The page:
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Even as Obamacare lowers premiums, high-deductible plans pose burden for some

Even as Obamacare lowers premiums, high-deductible plans pose burden for some

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Last week, the government released new data extolling the affordability of Obamacare premiums for those selecting plans with tax credits.

Media coverage such as this piece described the health insurance plans as “dirt cheap” for those taking advantage of tax credits. And Sylvia Burwell, the Health and Human Services secretary, said in a release: “When there is choice and competition, everyone benefits.”

But even as many consumers are benefiting from the new health landscape and cheaper premiums, some advocates are concerned about the flipside of the low-premium coin: high deductibles, which they say can burden patients with costly medical bills and stick hospitals with unpaid care.

“These high-deductible plans make health access disparities worse, putting care out of reach for even more low-income people of color and immigrants because of the huge economic barriers to care,” said Diane Sosne, a nurse and the president of SEIU Healthcare 1199NW. The union represents 26,000 nurses and health care workers in Washington state.

High-deductible plans, which have grown in recent years, are often touted for encouraging patients to make better health spending decisions, since they shoulder much of the initial costs, except for some preventative care. They are typically coupled with a health savings account (HSA).

While monthly premiums are usually lower, the plans can be costly for consumers and hospitals. When patients don’t understand their plans, or require pricey care, they can end up facing bills they aren’t able to pay, as reported in this piece. Another criticism is that patients may avoid care at the onset of a condition, ultimately leading to much costlier emergency room visits down the line.

A 2013 Kaiser Family Foundation survey found more and more workers are enrolling in high-deductible plans linked to a health savings account. And this 2013 annual survey from Towers Watson and the National Business Group on Health found that 66 percent of companies with 1,000 employees or more offered at least one high-deductible option – a figure they projected to climb significantly.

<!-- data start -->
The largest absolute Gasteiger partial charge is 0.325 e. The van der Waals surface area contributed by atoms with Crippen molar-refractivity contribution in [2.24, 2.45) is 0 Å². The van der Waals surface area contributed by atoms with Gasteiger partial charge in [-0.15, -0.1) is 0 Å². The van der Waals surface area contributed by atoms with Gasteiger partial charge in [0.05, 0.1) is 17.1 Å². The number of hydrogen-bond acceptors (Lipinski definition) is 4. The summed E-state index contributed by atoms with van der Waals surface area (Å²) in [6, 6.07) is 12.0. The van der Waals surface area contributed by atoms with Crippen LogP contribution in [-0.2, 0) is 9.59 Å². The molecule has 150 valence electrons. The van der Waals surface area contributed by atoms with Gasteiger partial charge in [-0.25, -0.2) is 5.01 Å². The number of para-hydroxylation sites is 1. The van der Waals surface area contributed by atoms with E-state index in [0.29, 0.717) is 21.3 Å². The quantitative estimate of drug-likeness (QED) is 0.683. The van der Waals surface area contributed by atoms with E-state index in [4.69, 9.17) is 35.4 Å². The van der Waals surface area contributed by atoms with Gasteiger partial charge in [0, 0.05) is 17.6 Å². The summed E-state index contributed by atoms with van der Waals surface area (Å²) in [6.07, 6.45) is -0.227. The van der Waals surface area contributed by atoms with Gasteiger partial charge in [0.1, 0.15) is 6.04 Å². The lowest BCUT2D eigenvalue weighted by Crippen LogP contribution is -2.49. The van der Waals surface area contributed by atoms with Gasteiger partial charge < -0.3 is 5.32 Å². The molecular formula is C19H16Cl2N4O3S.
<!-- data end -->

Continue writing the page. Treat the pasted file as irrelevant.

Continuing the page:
As healthcare costs rise, many industry experts anticipate further growth in these plans, which help employers reduce their share of the spending. (This article details research that found these plans can reduce employer spending, from cost savings in lab services to presciption drug spending.)

Last year, a Washington SEIU chapter was so concerned about the rise in plans with high deductibles that they organized a strike in protest.

The union said a number of hospitals where their members work have eliminated PPO plans and replaced them with high-deductible plans. Others now offer a high-deductible option as the core plan with PPOs as an upgrade, adding additional monthly costs for the employee.

The union’s health care employers frequently cite uncertainty about the Affordable Care Act’s effect on medical reimbursements as part of the motivation for the plan changes, said Sosne, the union president. Some hospital employers use the ACA’s potential cuts in Medicare spending to justify their move to health insurance plans that shift more costs to employees, she said.

While some of their members, such as nurses, might be able to afford a $2,000 or $2,500 deductible, that cost can be a significant burden for a hospital clerk, janitor or other lower-wage service worker. Some members have racked up credit card debt to pay those fees, according to the union.

Even worse, some misunderstand the high-deductible plans’ benefits and forgo essential primary care such as mammograms, or well visits.

“Even though it’s completely covered, members are skipping needed screenings and immunizations because it’s not clear to them that the deductible doesn’t apply or because they fear the cost should something be discovered,” Sosne said. “This could have a devastating impact on health.”

Photo by ProgressOhio via Flickr.


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The Center for Health Journalism’s 2023 National Fellowship will provide $2,000 to $10,000 reporting grants, five months of mentoring from a veteran journalist, and a week of intensive training at USC Annenberg in Los Angeles from July 16-20. Click here for more information and the application form, due May 5.


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